In this photo, the stop is shown on a different bitch from the front, where, again, the angle is clearly visible. It is much more common to find Mastiffs with stops that are too shallow rather than too abrupt. A shallow stop spoils the proportions of the head.
Muzzle should be half the length of the skull, thus dividing the head into three parts – one for the foreface and two for the skull. In other words, the distance from the tip of the nose to stop is equal to one-half the distance between the stop and the occiput.  (See photo above) Circumference of the muzzle (measured midway between the eyes and nose) to that of the head (measured before the ears) is as 3 is to 5. (See photo below.)
Both these photos show correct muzzle-to-skull proportions in breadth, depth and length.
Muzzle short, broad under the eyes and running nearly equal in width to the end of the nose. 
In the two photos above of the same dog, you can see a muzzle that is correct in length and breadth, and how the muzzle maintains breadth throughout. We are finding fewer and fewer dogs who maintain muzzle breadth through the length of their muzzle. Roman noses, hose noses and snipey noses are not correct. Broad, flat and square throughout are the desired traits.
Truncated, i.e. blunt and cut off square, thus forming a right angle with the upper line of the face. Of great depth from the point of the nose to the underjaw. 
In these two photos you see correct, flat, truncated muzzles at right angles with the face. Incorrect muzzles will appear pointed or will bulge out, rounded below the nose. The depth of muzzle is apparent from the side and is vital to a correctly proportioned, massive head.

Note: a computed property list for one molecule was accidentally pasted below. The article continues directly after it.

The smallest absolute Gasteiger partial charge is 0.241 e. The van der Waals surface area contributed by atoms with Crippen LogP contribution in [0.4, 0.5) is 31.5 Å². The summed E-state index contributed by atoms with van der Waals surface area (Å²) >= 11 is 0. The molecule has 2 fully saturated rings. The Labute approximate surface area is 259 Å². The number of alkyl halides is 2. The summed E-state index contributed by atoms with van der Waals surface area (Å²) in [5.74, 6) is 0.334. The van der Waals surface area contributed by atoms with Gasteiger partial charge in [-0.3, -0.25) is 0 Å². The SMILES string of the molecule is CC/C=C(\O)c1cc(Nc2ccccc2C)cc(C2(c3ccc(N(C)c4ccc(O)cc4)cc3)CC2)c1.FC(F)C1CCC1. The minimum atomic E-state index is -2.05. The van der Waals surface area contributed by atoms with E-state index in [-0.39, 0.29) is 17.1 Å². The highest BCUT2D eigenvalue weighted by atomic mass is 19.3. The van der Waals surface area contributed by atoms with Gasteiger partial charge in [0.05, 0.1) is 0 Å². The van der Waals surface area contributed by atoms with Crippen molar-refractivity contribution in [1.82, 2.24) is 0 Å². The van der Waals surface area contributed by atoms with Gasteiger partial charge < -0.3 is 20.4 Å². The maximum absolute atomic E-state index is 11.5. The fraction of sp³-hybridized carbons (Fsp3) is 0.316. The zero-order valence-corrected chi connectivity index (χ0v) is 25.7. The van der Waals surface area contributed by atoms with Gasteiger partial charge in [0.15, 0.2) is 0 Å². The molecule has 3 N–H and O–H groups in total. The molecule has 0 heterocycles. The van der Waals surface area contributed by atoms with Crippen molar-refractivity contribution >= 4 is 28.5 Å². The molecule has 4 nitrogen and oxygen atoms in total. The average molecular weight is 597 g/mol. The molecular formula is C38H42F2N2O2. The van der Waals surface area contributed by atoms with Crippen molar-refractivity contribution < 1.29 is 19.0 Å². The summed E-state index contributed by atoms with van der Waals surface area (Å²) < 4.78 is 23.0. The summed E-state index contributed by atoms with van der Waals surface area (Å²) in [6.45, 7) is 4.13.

Underjaw broad to the end and slightly rounded. 
These photos show a bitch (left) and a dog (right) with a correct underjaw.
Muzzle dark in color, the blacker the better. 
An incorrect mask can ruin expression and the overall look of the head. The black mask is a defining aspect of our breed and should be highly sought after. This photo depicts a bitch with an exceptionally dark mask and ears.
Fault snipiness of the muzzle. Nose broad and always dark in color, the blacker the better, with spread flat nostrils (not pointed or turned up) in profile. Lips diverging at obtuse angles with the septum and sufficiently pendulous so as to show a modified square profile. 
In these last two photos, you see a broad nose with correct nostrils and correctly diverging lips. While lips need to be pendulous to show a square profile (as in bottom right photo), lips that are too pendulous will show a more rectangular profile, causing the muzzle to appear narrow.
Canine Teeth healthy and wide apart. Jaws powerful. Scissors bite preferred, but a moderately undershot jaw should not be faulted providing the teeth are not visible when the mouth is closed.
Many people misinterpret the Mastiff standard as requiring a scissors bite. It is merely preferred. Undershot bites are acceptable so long as no teeth show when the mouth is closed.


We hope that this visual interpretation of our standard will benefit breeders and judges alike. Looking at a head, or at photos of a head, can never tell the whole story. One must lay hands on a head, feeling the underlying bone and muscle, to make a true evaluation. There are many things that can give the illusion of correct head type (light, angles, wrinkle and skin); however, the bone and muscle never lie.
We consider the head to be a very important part of our breed and encourage others to understand this as well. We need to take the time to study each dog’s head, and to really compare it with the standard as it is written. A good head is not one trait, but rather the harmony of multiple traits combined together to form the structure of a correct head.
About the Authors
Donna Bahlman has been breeding Mastiffs for more than 35 years. She has produced many champions and two Mastiff Club of America National Specialty Best of Breed winners, as well as one Best of Opposite, one Best of Winners and multiple Award of Merit winners at MCOA National Specialties. She has also produced Group-placing Mastiffs and a Best in Show Mastiff.  Her daughter Jessica grew up in the whelping box, helping to breed and show, and is continuing the line.